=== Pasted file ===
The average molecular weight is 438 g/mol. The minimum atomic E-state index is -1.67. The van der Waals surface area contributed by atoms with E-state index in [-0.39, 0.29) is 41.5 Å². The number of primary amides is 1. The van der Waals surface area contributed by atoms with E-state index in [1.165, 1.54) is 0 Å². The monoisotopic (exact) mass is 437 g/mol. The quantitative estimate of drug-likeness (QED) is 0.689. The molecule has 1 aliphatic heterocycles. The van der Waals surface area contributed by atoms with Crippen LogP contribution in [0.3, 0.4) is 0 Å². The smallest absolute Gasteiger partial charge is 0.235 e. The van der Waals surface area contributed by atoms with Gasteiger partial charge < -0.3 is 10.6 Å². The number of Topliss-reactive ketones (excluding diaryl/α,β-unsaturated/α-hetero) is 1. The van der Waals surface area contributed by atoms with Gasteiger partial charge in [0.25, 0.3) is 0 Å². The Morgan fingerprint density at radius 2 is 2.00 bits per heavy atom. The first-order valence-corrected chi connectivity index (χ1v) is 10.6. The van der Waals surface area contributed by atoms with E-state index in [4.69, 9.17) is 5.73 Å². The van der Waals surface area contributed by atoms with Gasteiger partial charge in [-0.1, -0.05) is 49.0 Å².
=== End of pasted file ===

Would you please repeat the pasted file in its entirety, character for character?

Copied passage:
The average molecular weight is 438 g/mol. The minimum atomic E-state index is -1.67. The van der Waals surface area contributed by atoms with E-state index in [-0.39, 0.29) is 41.5 Å². The number of primary amides is 1. The van der Waals surface area contributed by atoms with E-state index in [1.165, 1.54) is 0 Å². The monoisotopic (exact) mass is 437 g/mol. The quantitative estimate of drug-likeness (QED) is 0.689. The molecule has 1 aliphatic heterocycles. The van der Waals surface area contributed by atoms with Crippen LogP contribution in [0.3, 0.4) is 0 Å². The smallest absolute Gasteiger partial charge is 0.235 e. The van der Waals surface area contributed by atoms with Gasteiger partial charge < -0.3 is 10.6 Å². The number of Topliss-reactive ketones (excluding diaryl/α,β-unsaturated/α-hetero) is 1. The van der Waals surface area contributed by atoms with Gasteiger partial charge in [0.25, 0.3) is 0 Å². The Morgan fingerprint density at radius 2 is 2.00 bits per heavy atom. The first-order valence-corrected chi connectivity index (χ1v) is 10.6. The van der Waals surface area contributed by atoms with E-state index in [4.69, 9.17) is 5.73 Å². The van der Waals surface area contributed by atoms with Gasteiger partial charge in [-0.1, -0.05) is 49.0 Å².